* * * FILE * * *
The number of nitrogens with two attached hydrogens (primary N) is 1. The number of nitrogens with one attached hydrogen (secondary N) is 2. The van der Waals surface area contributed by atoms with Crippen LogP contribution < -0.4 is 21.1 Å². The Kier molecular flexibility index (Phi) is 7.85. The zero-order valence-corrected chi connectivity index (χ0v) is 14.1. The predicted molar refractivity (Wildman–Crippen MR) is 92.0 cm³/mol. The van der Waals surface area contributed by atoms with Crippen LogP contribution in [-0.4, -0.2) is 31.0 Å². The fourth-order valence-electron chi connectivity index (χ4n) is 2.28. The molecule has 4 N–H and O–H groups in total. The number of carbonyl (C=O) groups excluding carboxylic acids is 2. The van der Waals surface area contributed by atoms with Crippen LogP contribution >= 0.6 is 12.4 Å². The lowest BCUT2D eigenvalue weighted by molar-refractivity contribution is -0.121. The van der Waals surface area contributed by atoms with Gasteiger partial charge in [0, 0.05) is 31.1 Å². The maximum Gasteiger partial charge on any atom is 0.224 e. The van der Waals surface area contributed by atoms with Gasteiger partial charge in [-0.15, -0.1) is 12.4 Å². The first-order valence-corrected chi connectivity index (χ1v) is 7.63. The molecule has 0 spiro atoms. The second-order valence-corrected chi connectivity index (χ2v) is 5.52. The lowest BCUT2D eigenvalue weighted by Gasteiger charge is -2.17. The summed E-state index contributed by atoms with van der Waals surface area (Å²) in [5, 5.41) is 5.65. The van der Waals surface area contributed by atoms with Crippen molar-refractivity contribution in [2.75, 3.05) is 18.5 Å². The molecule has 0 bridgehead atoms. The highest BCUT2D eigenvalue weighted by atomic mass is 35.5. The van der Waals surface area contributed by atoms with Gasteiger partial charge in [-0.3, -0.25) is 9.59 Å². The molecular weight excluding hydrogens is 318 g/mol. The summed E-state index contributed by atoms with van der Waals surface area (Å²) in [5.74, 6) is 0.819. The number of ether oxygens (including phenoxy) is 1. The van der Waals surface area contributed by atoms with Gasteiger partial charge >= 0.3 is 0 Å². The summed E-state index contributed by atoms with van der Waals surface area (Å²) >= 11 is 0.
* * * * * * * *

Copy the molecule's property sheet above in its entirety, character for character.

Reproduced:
The number of nitrogens with two attached hydrogens (primary N) is 1. The number of nitrogens with one attached hydrogen (secondary N) is 2. The van der Waals surface area contributed by atoms with Crippen LogP contribution < -0.4 is 21.1 Å². The Kier molecular flexibility index (Phi) is 7.85. The zero-order valence-corrected chi connectivity index (χ0v) is 14.1. The predicted molar refractivity (Wildman–Crippen MR) is 92.0 cm³/mol. The van der Waals surface area contributed by atoms with Crippen LogP contribution in [-0.4, -0.2) is 31.0 Å². The fourth-order valence-electron chi connectivity index (χ4n) is 2.28. The molecule has 4 N–H and O–H groups in total. The number of carbonyl (C=O) groups excluding carboxylic acids is 2. The van der Waals surface area contributed by atoms with Crippen LogP contribution >= 0.6 is 12.4 Å². The lowest BCUT2D eigenvalue weighted by molar-refractivity contribution is -0.121. The van der Waals surface area contributed by atoms with Gasteiger partial charge in [0, 0.05) is 31.1 Å². The maximum Gasteiger partial charge on any atom is 0.224 e. The van der Waals surface area contributed by atoms with Gasteiger partial charge in [-0.15, -0.1) is 12.4 Å². The first-order valence-corrected chi connectivity index (χ1v) is 7.63. The molecule has 0 spiro atoms. The second-order valence-corrected chi connectivity index (χ2v) is 5.52. The lowest BCUT2D eigenvalue weighted by Gasteiger charge is -2.17. The summed E-state index contributed by atoms with van der Waals surface area (Å²) in [5, 5.41) is 5.65. The van der Waals surface area contributed by atoms with Crippen molar-refractivity contribution in [2.75, 3.05) is 18.5 Å². The molecule has 0 bridgehead atoms. The highest BCUT2D eigenvalue weighted by atomic mass is 35.5. The van der Waals surface area contributed by atoms with Gasteiger partial charge in [-0.3, -0.25) is 9.59 Å². The molecular weight excluding hydrogens is 318 g/mol. The summed E-state index contributed by atoms with van der Waals surface area (Å²) in [5.74, 6) is 0.819. The number of ether oxygens (including phenoxy) is 1. The van der Waals surface area contributed by atoms with Gasteiger partial charge >= 0.3 is 0 Å². The summed E-state index contributed by atoms with van der Waals surface area (Å²) >= 11 is 0.